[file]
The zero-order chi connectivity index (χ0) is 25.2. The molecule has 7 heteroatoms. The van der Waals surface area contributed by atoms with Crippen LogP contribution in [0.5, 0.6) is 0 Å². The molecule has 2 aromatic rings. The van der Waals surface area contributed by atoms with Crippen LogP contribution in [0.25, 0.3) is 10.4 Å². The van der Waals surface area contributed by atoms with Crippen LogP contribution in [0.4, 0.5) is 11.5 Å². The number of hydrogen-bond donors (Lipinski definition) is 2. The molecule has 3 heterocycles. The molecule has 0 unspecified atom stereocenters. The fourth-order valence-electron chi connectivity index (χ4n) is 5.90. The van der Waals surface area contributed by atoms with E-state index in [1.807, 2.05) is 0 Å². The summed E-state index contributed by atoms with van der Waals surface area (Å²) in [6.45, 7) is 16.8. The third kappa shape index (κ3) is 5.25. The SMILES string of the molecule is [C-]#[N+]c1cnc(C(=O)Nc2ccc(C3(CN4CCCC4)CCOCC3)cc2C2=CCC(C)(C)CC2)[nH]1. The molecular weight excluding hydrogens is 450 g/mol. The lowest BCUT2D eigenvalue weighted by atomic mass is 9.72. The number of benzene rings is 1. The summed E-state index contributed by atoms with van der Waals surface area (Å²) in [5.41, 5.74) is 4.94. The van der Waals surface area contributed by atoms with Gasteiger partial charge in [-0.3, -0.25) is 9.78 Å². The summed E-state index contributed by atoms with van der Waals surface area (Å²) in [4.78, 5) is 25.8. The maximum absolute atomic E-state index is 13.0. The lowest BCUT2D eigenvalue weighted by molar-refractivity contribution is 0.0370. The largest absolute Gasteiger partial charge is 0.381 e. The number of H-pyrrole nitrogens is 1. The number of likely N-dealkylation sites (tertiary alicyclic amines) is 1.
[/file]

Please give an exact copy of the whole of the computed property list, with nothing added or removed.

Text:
The zero-order chi connectivity index (χ0) is 25.2. The molecule has 7 heteroatoms. The van der Waals surface area contributed by atoms with Crippen LogP contribution in [0.5, 0.6) is 0 Å². The molecule has 2 aromatic rings. The van der Waals surface area contributed by atoms with Crippen LogP contribution in [0.25, 0.3) is 10.4 Å². The van der Waals surface area contributed by atoms with Crippen LogP contribution in [0.4, 0.5) is 11.5 Å². The number of hydrogen-bond donors (Lipinski definition) is 2. The molecule has 3 heterocycles. The molecule has 0 unspecified atom stereocenters. The fourth-order valence-electron chi connectivity index (χ4n) is 5.90. The van der Waals surface area contributed by atoms with E-state index in [1.807, 2.05) is 0 Å². The summed E-state index contributed by atoms with van der Waals surface area (Å²) in [6.45, 7) is 16.8. The third kappa shape index (κ3) is 5.25. The SMILES string of the molecule is [C-]#[N+]c1cnc(C(=O)Nc2ccc(C3(CN4CCCC4)CCOCC3)cc2C2=CCC(C)(C)CC2)[nH]1. The molecular weight excluding hydrogens is 450 g/mol. The lowest BCUT2D eigenvalue weighted by atomic mass is 9.72. The number of benzene rings is 1. The summed E-state index contributed by atoms with van der Waals surface area (Å²) in [5.41, 5.74) is 4.94. The van der Waals surface area contributed by atoms with Gasteiger partial charge in [-0.3, -0.25) is 9.78 Å². The summed E-state index contributed by atoms with van der Waals surface area (Å²) in [4.78, 5) is 25.8. The maximum absolute atomic E-state index is 13.0. The lowest BCUT2D eigenvalue weighted by molar-refractivity contribution is 0.0370. The largest absolute Gasteiger partial charge is 0.381 e. The number of H-pyrrole nitrogens is 1. The number of likely N-dealkylation sites (tertiary alicyclic amines) is 1.